What parents must know about iron deficiency in children
Iron deficiency typically results in anemia. Anemic children and teenagers don’t necessarily have distinct symptoms but are often pale and tired. Children with iron deficiency are also at increased risk of stunted growth, which makes this mineral extremely important for the developing child. Iron from animal food sources have the best absorption in the body, which means that a strictly plant-based diet may result in an iron deficiency. The same is the case if you consume too many dairy products, according to an article published in the science journal, JAMA Pediatrics. Here, the authors write that it is crucial for children to get enough iron, and they explain how to avoid a deficiency.
Red blood cells carry oxygen from our lungs to all parts of our body. Cells need oxygen to produce energy and carry out numerous functions. Anemia is when the red blood cell count is too low, and this condition affects many different body functions. Anemia can be caused by a number of different things, and children who get too little dietary iron may develop iron deficiency anemia. Iron is a mineral that enables us to produce hemoglobin, which is the protein that binds oxygen in the red blood cells before the oxygen is transferred to the cells in the muscles, the heart, and in other tissues. Hemoglobin, with its content of iron, is what gives blood its characteristic red color.
Children and teenagers with iron deficiency anemia don’t necessarily have noticeable symptoms but are often pale and tired. Physical symptoms like rapid heartbeat, breathing difficulty, headache, and nausea may occur because the organs lack energy. Other symptoms such as irritability, poor concentration, and ADHD-like symptoms may also occur, although this can also be caused by other problems. Iron is important for growth, building of muscle tissue, immune defense, and basic brain processes, which is why a deficiency can result in stunted growth, lack of muscle mass, recurrent infections, and learning difficulty. It is even possible to be iron-deficient without being anemic.
Reasons why children and teenagers get iron deficiency anemia
The reason why children and teenagers get iron deficiency anemia is often that they get too little iron from their diets, or because their iron absorption is poor. Good iron sources include things like liver, meat, eggs, and fish. There is also iron in dark greens like spinach and beans, chickpeas, lentils, red beets, apricots, oats, and wholegrains. Animal food sources contain heme-iron that has better absorption in the body than non-heme iron from plant sources. Eating a strictly plant-based diet can easily result in an iron deficiency.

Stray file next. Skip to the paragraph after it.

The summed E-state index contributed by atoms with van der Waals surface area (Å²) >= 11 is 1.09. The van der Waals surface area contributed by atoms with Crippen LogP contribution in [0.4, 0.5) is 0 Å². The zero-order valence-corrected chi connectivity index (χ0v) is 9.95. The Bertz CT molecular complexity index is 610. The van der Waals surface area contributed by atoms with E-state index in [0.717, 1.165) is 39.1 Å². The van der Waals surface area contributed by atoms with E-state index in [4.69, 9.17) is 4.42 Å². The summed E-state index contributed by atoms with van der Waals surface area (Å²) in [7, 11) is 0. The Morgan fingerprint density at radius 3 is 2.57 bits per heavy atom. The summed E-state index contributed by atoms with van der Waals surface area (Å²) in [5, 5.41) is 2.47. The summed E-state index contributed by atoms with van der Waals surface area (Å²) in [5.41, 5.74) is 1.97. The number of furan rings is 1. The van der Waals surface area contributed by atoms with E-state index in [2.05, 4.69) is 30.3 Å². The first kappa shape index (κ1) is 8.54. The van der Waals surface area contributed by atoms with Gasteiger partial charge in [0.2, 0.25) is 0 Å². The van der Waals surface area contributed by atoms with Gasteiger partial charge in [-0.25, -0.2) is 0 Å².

However, vitamin C enhances the body’s iron uptake, and some of the good sources of vitamin C are citrus fruits, berries, tomatoes, red bell pepper, broccoli, and herbs.
Eating too much calcium from milk and dairy products, on the other hand, blocks the uptake of iron. Therefore, children should be at least one year of age before being introduced to dairy products, and they should limit their intake of these foods. Children who are at risk of iron deficiency should not drink milk with their meals.
Children who are preterm, suffer from celiac disease, or have been exposed to lead poisoning also risk iron deficiency, and the same goes for teenage girls with heavy menstrual bleeding.
- Did you now that 40-50 percent of young girls in Denmark are iron-deficient?
Preventing and treating iron deficiency in children and teenagers
According to the health authorities, preterm babies or babies that weigh less than 2,500 grams at birth should get 8 mg of supplementary iron daily from the age of six weeks until they are six to 12 months old. Recommendations may vary so make sure to stick with the guidelines issued by the neonatal department. It is essential for the child to get plenty of iron in its weaning diet and when it is no longer gets breastmilk or infant formula.
It is normally not a problem to get enough iron from a balanced diet, but small children who don’t eat meat or fish should be given 8 mg of supplementary iron every day, either as drops or as chewable multivitamins that are crushed before they are given to the child.
There are iron supplements on the market that are based on nettles and other herbs that improve the absorption of iron.
If a child only gets vegetarian or vegan food, it is important to make sure to get iron from other sources.
A blood sample can tell if a child is iron-deficient or has iron deficiency anemia.
How much iron must children and teenagers get every day?
- 2-5 years: 8 mg
- 6-9 years: 9 mg
- 10 years and older: 11-14 mg
- Menstruating girls: 15-18 mg
Patrick C. Touhy et al. What Parents Should Know About Iron-Deficiency Anemia in Children. JAMA Pediatrics. 2023
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